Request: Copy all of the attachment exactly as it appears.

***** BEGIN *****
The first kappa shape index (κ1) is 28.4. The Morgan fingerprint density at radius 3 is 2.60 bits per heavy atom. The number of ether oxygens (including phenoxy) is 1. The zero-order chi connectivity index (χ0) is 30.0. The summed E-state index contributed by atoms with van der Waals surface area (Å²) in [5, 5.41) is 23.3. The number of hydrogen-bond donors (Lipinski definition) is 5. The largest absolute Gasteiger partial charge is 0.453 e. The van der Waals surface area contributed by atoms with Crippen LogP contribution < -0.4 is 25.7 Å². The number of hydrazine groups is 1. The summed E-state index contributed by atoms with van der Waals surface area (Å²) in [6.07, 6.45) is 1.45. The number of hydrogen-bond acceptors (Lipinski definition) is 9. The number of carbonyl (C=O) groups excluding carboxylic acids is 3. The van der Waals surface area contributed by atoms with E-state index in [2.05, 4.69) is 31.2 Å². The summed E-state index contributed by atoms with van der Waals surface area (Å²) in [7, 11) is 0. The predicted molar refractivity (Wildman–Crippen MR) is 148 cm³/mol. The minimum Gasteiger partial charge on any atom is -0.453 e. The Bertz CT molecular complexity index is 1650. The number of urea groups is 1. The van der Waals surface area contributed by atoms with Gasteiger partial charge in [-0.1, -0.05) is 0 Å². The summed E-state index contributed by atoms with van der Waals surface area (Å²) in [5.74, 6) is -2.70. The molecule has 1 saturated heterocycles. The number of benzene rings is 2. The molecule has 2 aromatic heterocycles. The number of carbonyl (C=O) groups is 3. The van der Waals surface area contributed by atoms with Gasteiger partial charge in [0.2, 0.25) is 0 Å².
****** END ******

The first kappa shape index (κ1) is 28.4. The Morgan fingerprint density at radius 3 is 2.60 bits per heavy atom. The number of ether oxygens (including phenoxy) is 1. The zero-order chi connectivity index (χ0) is 30.0. The summed E-state index contributed by atoms with van der Waals surface area (Å²) in [5, 5.41) is 23.3. The number of hydrogen-bond donors (Lipinski definition) is 5. The largest absolute Gasteiger partial charge is 0.453 e. The van der Waals surface area contributed by atoms with Crippen LogP contribution < -0.4 is 25.7 Å². The number of hydrazine groups is 1. The summed E-state index contributed by atoms with van der Waals surface area (Å²) in [6.07, 6.45) is 1.45. The number of hydrogen-bond acceptors (Lipinski definition) is 9. The number of carbonyl (C=O) groups excluding carboxylic acids is 3. The van der Waals surface area contributed by atoms with E-state index in [2.05, 4.69) is 31.2 Å². The summed E-state index contributed by atoms with van der Waals surface area (Å²) in [7, 11) is 0. The predicted molar refractivity (Wildman–Crippen MR) is 148 cm³/mol. The minimum Gasteiger partial charge on any atom is -0.453 e. The Bertz CT molecular complexity index is 1650. The number of urea groups is 1. The van der Waals surface area contributed by atoms with Gasteiger partial charge in [-0.1, -0.05) is 0 Å². The summed E-state index contributed by atoms with van der Waals surface area (Å²) in [5.74, 6) is -2.70. The molecule has 1 saturated heterocycles. The number of benzene rings is 2. The molecule has 2 aromatic heterocycles. The number of carbonyl (C=O) groups is 3. The van der Waals surface area contributed by atoms with Gasteiger partial charge in [0.2, 0.25) is 0 Å².